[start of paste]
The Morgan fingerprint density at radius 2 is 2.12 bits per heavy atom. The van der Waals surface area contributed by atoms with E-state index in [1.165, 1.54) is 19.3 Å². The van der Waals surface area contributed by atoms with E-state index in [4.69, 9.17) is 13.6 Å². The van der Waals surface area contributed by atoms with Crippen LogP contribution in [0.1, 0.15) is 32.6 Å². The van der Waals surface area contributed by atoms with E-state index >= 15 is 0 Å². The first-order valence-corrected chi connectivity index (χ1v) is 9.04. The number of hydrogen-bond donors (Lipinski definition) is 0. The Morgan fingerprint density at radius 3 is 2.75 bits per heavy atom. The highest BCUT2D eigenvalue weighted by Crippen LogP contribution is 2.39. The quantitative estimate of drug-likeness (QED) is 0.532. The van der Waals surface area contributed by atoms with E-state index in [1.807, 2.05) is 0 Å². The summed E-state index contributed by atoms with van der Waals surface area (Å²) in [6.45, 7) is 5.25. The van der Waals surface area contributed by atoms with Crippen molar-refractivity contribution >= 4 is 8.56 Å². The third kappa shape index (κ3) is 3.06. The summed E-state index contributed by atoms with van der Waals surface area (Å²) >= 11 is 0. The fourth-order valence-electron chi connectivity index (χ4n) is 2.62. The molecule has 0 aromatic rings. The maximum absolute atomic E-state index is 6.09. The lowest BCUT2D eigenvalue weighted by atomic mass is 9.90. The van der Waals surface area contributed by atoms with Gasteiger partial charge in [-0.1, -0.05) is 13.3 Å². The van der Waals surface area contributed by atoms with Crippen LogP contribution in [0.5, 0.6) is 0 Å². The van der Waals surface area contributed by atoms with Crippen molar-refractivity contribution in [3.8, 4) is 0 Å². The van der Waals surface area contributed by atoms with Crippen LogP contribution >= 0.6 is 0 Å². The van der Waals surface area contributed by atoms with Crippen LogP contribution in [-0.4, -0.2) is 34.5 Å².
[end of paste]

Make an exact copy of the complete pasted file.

The Morgan fingerprint density at radius 2 is 2.12 bits per heavy atom. The van der Waals surface area contributed by atoms with E-state index in [1.165, 1.54) is 19.3 Å². The van der Waals surface area contributed by atoms with E-state index in [4.69, 9.17) is 13.6 Å². The van der Waals surface area contributed by atoms with Crippen LogP contribution in [0.1, 0.15) is 32.6 Å². The van der Waals surface area contributed by atoms with E-state index >= 15 is 0 Å². The first-order valence-corrected chi connectivity index (χ1v) is 9.04. The number of hydrogen-bond donors (Lipinski definition) is 0. The Morgan fingerprint density at radius 3 is 2.75 bits per heavy atom. The highest BCUT2D eigenvalue weighted by Crippen LogP contribution is 2.39. The quantitative estimate of drug-likeness (QED) is 0.532. The van der Waals surface area contributed by atoms with E-state index in [1.807, 2.05) is 0 Å². The summed E-state index contributed by atoms with van der Waals surface area (Å²) in [6.45, 7) is 5.25. The van der Waals surface area contributed by atoms with Crippen molar-refractivity contribution >= 4 is 8.56 Å². The third kappa shape index (κ3) is 3.06. The summed E-state index contributed by atoms with van der Waals surface area (Å²) >= 11 is 0. The fourth-order valence-electron chi connectivity index (χ4n) is 2.62. The molecule has 0 aromatic rings. The maximum absolute atomic E-state index is 6.09. The lowest BCUT2D eigenvalue weighted by atomic mass is 9.90. The van der Waals surface area contributed by atoms with Gasteiger partial charge in [-0.1, -0.05) is 13.3 Å². The van der Waals surface area contributed by atoms with Crippen LogP contribution in [0.5, 0.6) is 0 Å². The van der Waals surface area contributed by atoms with Crippen molar-refractivity contribution in [3.8, 4) is 0 Å². The van der Waals surface area contributed by atoms with Crippen LogP contribution >= 0.6 is 0 Å². The van der Waals surface area contributed by atoms with Crippen LogP contribution in [-0.4, -0.2) is 34.5 Å².